Tag Archives: literature

You and I at least try

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“What is the point of worrying oneself too much about what one could or could not have done to control the course one’s life took? Surely it is enough that the likes of you and I at least try to make our small contribution count for something true and worthy. And if some of us are prepared to sacrifice much in life in order to pursue such aspirations, surely that in itself, whatever the outcome, cause for pride and contentment.”  – Kazuo Ishiguro, The Remains of the Day

Just bought this book, so expect a review sometime soon! I’m not too far into it, but I’m already surprised by how different the narration is to Ishiguro’s Never Let Me Go. I think I’ll like that one more, but this one certainly has great potential already.

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Crybabies in Literature

Recently, I heard a story about a boy who found a lost kitten. This boy took care of the animal, fed him milk and watched over him, but unfortunately the kitten was just too little, and he didn’t pull through.

The young boy cried when his little cat died. And when he cried, his father told him, “Stop being such a pussy.”

I apologize for the language, but I want to put this out there as plainly as I heard it. I’m completely infuriated on behalf of this boy, who experienced what it’s like to love something and have it slip away despite his best efforts. Of course he was sad about it!

I wonder what kind of person he’s going to be, with a father who not only won’t allow for weakness, but who also uses derogatory terms and basically makes fun of his son.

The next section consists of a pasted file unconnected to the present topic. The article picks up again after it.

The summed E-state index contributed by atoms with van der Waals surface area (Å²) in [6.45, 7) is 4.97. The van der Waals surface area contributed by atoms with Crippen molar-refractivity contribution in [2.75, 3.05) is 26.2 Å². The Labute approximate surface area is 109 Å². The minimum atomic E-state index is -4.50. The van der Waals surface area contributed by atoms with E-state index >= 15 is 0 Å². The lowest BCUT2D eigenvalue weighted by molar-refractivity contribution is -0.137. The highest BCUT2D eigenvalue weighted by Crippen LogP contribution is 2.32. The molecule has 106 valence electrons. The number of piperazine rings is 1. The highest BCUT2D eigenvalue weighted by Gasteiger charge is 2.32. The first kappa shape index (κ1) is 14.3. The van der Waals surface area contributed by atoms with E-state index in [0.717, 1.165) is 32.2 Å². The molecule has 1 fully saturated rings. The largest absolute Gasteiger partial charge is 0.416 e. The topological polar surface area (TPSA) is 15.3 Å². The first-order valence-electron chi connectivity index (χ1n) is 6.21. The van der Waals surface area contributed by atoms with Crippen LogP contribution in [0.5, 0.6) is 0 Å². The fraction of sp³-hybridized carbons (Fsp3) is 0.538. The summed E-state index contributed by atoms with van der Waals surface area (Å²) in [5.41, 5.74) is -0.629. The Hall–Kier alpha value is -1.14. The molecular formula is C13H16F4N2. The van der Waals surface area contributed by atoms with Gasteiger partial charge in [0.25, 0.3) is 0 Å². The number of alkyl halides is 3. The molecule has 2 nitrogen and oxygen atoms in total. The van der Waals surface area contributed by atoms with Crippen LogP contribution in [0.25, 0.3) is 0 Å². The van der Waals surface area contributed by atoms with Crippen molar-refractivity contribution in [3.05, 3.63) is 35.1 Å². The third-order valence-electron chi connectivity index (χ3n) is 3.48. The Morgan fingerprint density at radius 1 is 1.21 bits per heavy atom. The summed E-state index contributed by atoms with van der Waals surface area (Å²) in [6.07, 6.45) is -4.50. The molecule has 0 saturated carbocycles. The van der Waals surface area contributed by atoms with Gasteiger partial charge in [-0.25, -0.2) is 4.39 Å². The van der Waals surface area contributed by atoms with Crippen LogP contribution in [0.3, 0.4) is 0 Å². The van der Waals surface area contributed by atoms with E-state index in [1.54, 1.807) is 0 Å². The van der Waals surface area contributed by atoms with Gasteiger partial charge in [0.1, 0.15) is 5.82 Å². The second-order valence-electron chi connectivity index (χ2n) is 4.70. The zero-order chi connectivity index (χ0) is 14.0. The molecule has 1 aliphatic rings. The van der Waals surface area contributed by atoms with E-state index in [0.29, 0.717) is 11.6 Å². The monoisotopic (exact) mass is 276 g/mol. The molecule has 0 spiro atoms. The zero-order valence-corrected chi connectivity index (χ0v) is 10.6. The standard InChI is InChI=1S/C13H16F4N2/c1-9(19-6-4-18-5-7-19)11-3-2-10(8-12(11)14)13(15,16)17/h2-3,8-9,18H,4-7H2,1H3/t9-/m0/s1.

In society, there has always been a huge dichotomy between masculine and feminine. Men are taught they have to be stoic, emotionless creatures in order to be “manly.” They are also taught that open affection between two men is something to be avoided.

With all these messages being shoved at boys from a young age, it’s no wonder there’s rampant homophobia and sayings like “no homo” slipping out of the mouths of boys afraid of being labelled “gay” or “unmanly.”

Now, I don’t know much else about this family aside from this little story, but even so, it inspired me to make a list. The men on this list are great, manly characters, and most importantly, they cry.

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Starting over, and over

 

My name is Kelsey, and I’m a writer. It almost sounds like a 12-step program, doesn’t it?

“Hi, Kelsey!”

“It has been a week since I last wrote a story, but I think about it every minute of every day.”

I’m a print journalism major, English minor, and I’m about to graduate and sink deep into the real world. Terrifying thought, I know. Writing is something that I just have to do—I never really had any choice. I love finding kindred spirits who understand the gritty hard relationship writers have with their writing. We will never be completely satisfied with anything we do, no matter how much the world shakes at our words. So agrees poet Sarah Kay, who says, “My self-confidence can be measured out in teaspoons mixed into my poetry, and it still always tastes funny in my mouth.”

Kay is a stunning spoken-word poet, and in the same poem she talks about how people were disintegrated to ash during the bombing of Hiroshima. Watches and diary pages were the only surviving mementos of these people. So, despite her insecurities (which exist in every writer, ever) she says she keeps writing because, if she ever crumbles and slips like dust through slats in the floor, she wants to be proud of the piece of paper bearing the poetry she leaves behind.

My poetry professor tries to convince us every chance she gets not to be writers. She scares away the ones who don’t really need it, who don’t feel the vibrating echo of words deep in their souls. The die-hards, though, we just suck in our complaints and write anyway, which is what she expects us to do. She knows that real writers never had any choice. We want to leave something behind.

 

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